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May 19, 2024

Viewpoint: The Dr. King we would rather forget

The Rev. Dr. Martin Luther King, Jr. speaking at the University at Buffalo in 1967 on a visit co-organized by John Marciano, who now lives in Talent. University at Buffalo Digital Collections photo
January 15, 2023

If we wish to truly honor Dr. King, we should read his ‘Beyond Vietnam’ speech

By John Marciano

Over the years, I have attended the January celebrations of Dr. Martin Luther King Jr.’s birthday in Ithaca, New York, where I chaired the Human Rights Commission, and in Santa Monica, California, Medford, and Ashland.

I do not recall a featured guest speaker addressing the fundamental truths expressed by King’s April 1967 “Beyond Vietnam” oration that condemned the U.S. as “the greatest purveyor of violence in the world.” Many know and admire King’s magnificent “I Have a Dream” oration, but few Americans have read or heard his Riverside Church critique of that war. It has been erased from history. 

John Marciano

On Nov. 9, 1967, King gave the annual convocation address of the Graduate Student Association (GSA) at SUNY Buffalo. I co-organized the event and was his driver that evening — seven months after his historic “Beyond Vietnam” addressed that war. During our time together that evening, we discussed the harsh attacks he received for his opposition to the conflict. He explained that conscience demanded it.

“Beyond Vietnam” is arguably his greatest speech, although virtually unknown to most Americans compared with his “I Have a Dream” oration at the August 1963 March on Washington. Those who have heard or watched King’s magnificent oration that day are deeply moved, but many are unaware of the pre-march “apprehension (and) dread” of the corporate media and political establishment. President Kennedy ordered 4,000 troops to be stationed in the suburbs, with 15,000 men of the 82nd Airborne Division ready in North Carolina; his aide was ready to cut power to the public-address system if rally speeches became “incendiary.” Washington banned all alcohol sales for the first time since Prohibition. Hospitals prepared “for riot casualties.” The event was a huge success. It drew a crowd of some 250,000 people in a marvelous and peaceful show of interracial support for justice (Taylor Branch, “Pillar of Fire: America in the King Years 1954-63”).

Four years later, at New York’s Riverside Church, King articulated powerful truths about the war in Vietnam and this nation. He laid his firm opposition to the war squarely on the shoulders of the U.S. government — that had denied the Vietnamese their right to independence, aided brutal French colonialism there, created and supported Diem’s dictatorship in South Vietnam, and violated the 1954 Geneva Agreement — policies supported by Democrats and Republicans.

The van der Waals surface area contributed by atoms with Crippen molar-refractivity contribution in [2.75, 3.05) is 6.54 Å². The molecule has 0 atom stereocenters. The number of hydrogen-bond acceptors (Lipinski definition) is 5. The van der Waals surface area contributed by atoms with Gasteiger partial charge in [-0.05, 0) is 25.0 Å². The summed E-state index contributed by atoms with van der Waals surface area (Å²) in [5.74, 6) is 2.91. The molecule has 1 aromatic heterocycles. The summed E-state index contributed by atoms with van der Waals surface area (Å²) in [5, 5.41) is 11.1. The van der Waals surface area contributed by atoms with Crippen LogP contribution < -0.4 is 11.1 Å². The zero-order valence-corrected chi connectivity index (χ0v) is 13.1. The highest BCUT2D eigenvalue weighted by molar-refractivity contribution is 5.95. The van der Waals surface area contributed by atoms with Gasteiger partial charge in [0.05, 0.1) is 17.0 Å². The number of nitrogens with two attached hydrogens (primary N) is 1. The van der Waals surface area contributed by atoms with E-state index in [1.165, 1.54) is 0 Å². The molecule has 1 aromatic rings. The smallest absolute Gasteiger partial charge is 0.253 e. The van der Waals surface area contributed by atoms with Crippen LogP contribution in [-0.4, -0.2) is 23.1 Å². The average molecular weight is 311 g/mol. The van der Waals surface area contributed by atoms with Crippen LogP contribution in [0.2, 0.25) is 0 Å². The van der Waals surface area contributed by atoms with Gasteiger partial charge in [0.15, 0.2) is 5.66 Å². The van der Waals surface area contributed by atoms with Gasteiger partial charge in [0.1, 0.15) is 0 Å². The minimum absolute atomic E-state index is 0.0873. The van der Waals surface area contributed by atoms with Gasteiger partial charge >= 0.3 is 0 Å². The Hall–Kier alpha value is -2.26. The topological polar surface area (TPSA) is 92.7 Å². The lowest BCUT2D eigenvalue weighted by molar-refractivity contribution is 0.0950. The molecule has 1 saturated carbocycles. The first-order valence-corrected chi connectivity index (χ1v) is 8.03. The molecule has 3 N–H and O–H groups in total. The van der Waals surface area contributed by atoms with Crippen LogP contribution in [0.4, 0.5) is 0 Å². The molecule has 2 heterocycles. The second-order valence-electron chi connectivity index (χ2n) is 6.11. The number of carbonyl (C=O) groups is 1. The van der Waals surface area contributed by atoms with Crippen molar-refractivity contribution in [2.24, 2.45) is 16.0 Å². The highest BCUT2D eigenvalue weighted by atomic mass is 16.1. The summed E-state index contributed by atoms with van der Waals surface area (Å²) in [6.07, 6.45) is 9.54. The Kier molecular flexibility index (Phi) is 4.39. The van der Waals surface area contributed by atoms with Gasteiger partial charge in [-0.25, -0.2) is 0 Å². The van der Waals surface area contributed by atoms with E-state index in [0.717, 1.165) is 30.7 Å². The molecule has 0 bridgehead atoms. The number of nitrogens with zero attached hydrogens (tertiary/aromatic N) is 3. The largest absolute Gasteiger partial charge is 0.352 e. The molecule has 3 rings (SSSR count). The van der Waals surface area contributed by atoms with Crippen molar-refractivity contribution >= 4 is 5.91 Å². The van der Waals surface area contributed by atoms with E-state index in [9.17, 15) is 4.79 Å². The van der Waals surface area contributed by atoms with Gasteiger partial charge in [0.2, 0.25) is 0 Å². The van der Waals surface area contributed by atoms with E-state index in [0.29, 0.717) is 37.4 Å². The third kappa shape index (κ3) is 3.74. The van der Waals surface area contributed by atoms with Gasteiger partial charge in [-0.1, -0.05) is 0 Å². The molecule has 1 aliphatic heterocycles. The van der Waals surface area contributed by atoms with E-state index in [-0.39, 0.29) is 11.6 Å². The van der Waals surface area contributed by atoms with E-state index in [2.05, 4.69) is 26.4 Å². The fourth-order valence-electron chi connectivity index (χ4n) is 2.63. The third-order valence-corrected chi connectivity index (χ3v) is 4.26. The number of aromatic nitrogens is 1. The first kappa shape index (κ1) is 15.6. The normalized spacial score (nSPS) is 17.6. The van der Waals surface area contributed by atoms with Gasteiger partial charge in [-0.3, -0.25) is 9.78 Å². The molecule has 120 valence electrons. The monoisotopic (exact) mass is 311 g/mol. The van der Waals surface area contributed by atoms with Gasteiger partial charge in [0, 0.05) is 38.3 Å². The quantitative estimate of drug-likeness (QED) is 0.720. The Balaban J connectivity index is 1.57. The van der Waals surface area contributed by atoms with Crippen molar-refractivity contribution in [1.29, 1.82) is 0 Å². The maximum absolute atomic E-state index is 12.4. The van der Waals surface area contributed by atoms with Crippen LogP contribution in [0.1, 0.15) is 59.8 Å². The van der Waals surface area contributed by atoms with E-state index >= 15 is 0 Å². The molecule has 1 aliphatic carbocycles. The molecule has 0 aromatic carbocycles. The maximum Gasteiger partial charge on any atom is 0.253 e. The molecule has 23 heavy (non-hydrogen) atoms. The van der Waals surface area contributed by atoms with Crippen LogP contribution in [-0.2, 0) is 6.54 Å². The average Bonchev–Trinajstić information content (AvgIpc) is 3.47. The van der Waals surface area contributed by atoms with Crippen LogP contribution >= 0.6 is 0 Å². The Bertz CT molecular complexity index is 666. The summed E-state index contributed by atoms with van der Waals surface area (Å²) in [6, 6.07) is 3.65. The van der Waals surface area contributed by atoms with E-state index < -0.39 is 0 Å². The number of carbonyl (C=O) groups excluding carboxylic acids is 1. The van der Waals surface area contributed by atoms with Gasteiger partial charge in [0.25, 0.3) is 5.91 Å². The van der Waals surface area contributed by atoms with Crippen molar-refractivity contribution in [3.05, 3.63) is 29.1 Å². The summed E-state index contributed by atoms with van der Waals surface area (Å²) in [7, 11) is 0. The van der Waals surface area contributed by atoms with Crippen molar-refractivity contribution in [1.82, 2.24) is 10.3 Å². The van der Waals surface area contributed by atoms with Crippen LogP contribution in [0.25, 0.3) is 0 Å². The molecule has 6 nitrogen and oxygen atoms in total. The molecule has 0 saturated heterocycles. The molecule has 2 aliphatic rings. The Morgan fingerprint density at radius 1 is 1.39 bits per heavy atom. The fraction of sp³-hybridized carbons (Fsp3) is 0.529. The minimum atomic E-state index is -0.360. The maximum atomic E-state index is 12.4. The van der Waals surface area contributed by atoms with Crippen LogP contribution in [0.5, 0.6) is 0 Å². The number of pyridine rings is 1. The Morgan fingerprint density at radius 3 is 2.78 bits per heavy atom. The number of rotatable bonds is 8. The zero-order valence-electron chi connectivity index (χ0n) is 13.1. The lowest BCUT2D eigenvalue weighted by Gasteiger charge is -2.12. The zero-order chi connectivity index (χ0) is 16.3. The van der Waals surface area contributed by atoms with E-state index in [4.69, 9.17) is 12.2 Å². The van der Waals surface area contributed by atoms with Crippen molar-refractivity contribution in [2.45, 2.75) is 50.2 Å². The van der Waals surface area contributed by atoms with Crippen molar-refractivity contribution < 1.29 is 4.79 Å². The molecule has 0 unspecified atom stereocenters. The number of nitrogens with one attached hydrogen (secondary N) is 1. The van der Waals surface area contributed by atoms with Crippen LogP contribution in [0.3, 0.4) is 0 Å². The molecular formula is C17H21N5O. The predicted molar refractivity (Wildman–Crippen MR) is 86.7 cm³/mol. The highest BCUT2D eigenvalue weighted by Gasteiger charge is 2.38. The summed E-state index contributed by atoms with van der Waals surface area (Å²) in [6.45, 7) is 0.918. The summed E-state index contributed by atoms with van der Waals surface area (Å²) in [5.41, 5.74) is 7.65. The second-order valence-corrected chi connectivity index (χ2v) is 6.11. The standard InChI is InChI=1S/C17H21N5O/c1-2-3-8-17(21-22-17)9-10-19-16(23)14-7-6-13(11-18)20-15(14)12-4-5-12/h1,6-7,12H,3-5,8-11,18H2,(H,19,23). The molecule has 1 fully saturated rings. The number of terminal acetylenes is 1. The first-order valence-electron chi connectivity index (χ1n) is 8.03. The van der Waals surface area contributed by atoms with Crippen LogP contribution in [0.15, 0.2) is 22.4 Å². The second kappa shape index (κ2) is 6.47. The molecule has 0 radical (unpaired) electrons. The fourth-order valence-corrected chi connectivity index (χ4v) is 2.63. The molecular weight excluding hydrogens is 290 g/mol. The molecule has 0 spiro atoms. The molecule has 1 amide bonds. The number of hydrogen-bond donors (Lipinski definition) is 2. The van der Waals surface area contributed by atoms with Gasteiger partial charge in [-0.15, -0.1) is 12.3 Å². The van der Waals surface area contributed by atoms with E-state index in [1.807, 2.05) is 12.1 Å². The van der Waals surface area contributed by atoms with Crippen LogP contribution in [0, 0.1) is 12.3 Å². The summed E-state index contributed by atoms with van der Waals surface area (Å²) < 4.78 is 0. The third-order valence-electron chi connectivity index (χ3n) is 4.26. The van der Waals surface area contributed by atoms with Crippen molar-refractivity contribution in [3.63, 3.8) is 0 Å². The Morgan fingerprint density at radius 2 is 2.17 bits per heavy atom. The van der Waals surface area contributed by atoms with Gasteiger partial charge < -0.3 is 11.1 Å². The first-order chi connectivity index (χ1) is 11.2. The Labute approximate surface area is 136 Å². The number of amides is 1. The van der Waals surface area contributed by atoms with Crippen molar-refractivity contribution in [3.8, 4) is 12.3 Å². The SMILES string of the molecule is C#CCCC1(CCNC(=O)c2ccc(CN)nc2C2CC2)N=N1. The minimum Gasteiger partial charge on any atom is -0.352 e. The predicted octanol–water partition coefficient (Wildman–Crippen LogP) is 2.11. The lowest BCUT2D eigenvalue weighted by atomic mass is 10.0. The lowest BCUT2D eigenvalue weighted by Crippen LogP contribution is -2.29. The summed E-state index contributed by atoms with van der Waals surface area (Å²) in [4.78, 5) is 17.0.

King denounced the war as “a symptom of a far deeper malady within the American spirit.” He asserted that “the evils of racism, economic exploitation and militarism are all tied together.” We could not “get rid of one without getting rid of the others (and) the whole structure of American life must be changed.”

He stated that the injustice of the conflict was inextricably linked to the African-American struggle for civil rights. The war was an enemy of poor people because it diverted money that could be used to mitigate the effects of poverty.

King’s speech elicited vicious attacks from the political and corporate media establishment, and from civil rights leaders. “Life Magazine stated that much of his speech “was a demagogic slander that sounded like a script for Radio Hanoi.” The New York Times called his effort to link civil rights and the war a “disservice to both. The moral issues in Vietnam are less clear-cut than he suggests.” It concluded that there were “no simple or easy answers to the war in Vietnam or to racial injustice in this country.” The Washington Post claimed that some of his assertions were “sheer inventions of unsupported fantasy,” and that King had “diminished his usefulness to his cause, to his country and to his people.” The corporate media and political attacks of King reflected public sentiment. A Harris poll taken in May 1967 revealed that 73% of Americans opposed his antiwar position, including 50 percent of African Americans.

If we wish to truly honor Dr. King on this January holiday, we should read (or reread) his “Beyond Vietnam” speech, and abandon the myths about him and the movement for justice and peace to which he dedicated his life. We do a grave injustice to his legacy and that struggle by revising the actual history of that era, and by failing to fully understand and confront the economic exploitation, militarism, and racism that he condemned — which continue to poison this nation and the world.

We have to stop ending his political life in this nation with his “I Have A Dream” oration of August 1963, and see what he had become by April 1967 with his radical critique of the War in Vietnam and American militarism.

John Marciano lives in Talent

Picture of Ryan

Ryan


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